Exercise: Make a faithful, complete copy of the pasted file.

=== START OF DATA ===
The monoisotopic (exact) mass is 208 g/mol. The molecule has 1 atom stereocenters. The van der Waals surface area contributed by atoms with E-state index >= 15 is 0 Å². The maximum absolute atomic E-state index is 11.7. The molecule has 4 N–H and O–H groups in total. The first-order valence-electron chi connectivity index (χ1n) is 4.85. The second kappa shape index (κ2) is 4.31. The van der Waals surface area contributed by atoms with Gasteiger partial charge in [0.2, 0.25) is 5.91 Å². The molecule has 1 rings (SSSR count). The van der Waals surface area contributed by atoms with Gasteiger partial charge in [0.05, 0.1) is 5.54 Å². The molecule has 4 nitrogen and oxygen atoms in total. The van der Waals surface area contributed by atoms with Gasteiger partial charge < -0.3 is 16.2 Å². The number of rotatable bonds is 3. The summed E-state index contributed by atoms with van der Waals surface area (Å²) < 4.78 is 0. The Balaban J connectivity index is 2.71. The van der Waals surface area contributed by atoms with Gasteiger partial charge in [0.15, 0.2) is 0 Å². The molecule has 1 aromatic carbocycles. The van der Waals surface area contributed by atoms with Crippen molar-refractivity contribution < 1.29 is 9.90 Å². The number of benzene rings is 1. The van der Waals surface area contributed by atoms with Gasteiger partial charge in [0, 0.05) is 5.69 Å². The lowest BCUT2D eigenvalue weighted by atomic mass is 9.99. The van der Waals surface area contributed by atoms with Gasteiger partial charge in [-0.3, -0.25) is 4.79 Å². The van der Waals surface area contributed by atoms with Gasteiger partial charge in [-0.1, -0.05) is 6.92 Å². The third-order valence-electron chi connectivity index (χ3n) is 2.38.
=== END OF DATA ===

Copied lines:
The monoisotopic (exact) mass is 208 g/mol. The molecule has 1 atom stereocenters. The van der Waals surface area contributed by atoms with E-state index >= 15 is 0 Å². The maximum absolute atomic E-state index is 11.7. The molecule has 4 N–H and O–H groups in total. The first-order valence-electron chi connectivity index (χ1n) is 4.85. The second kappa shape index (κ2) is 4.31. The van der Waals surface area contributed by atoms with Gasteiger partial charge in [0.2, 0.25) is 5.91 Å². The molecule has 1 rings (SSSR count). The van der Waals surface area contributed by atoms with Gasteiger partial charge in [0.05, 0.1) is 5.54 Å². The molecule has 4 nitrogen and oxygen atoms in total. The van der Waals surface area contributed by atoms with Gasteiger partial charge < -0.3 is 16.2 Å². The number of rotatable bonds is 3. The summed E-state index contributed by atoms with van der Waals surface area (Å²) < 4.78 is 0. The Balaban J connectivity index is 2.71. The van der Waals surface area contributed by atoms with Gasteiger partial charge in [0.15, 0.2) is 0 Å². The molecule has 1 aromatic carbocycles. The van der Waals surface area contributed by atoms with Crippen molar-refractivity contribution < 1.29 is 9.90 Å². The number of benzene rings is 1. The van der Waals surface area contributed by atoms with Gasteiger partial charge in [0, 0.05) is 5.69 Å². The lowest BCUT2D eigenvalue weighted by atomic mass is 9.99. The van der Waals surface area contributed by atoms with Gasteiger partial charge in [-0.3, -0.25) is 4.79 Å². The van der Waals surface area contributed by atoms with Gasteiger partial charge in [-0.1, -0.05) is 6.92 Å². The third-order valence-electron chi connectivity index (χ3n) is 2.38.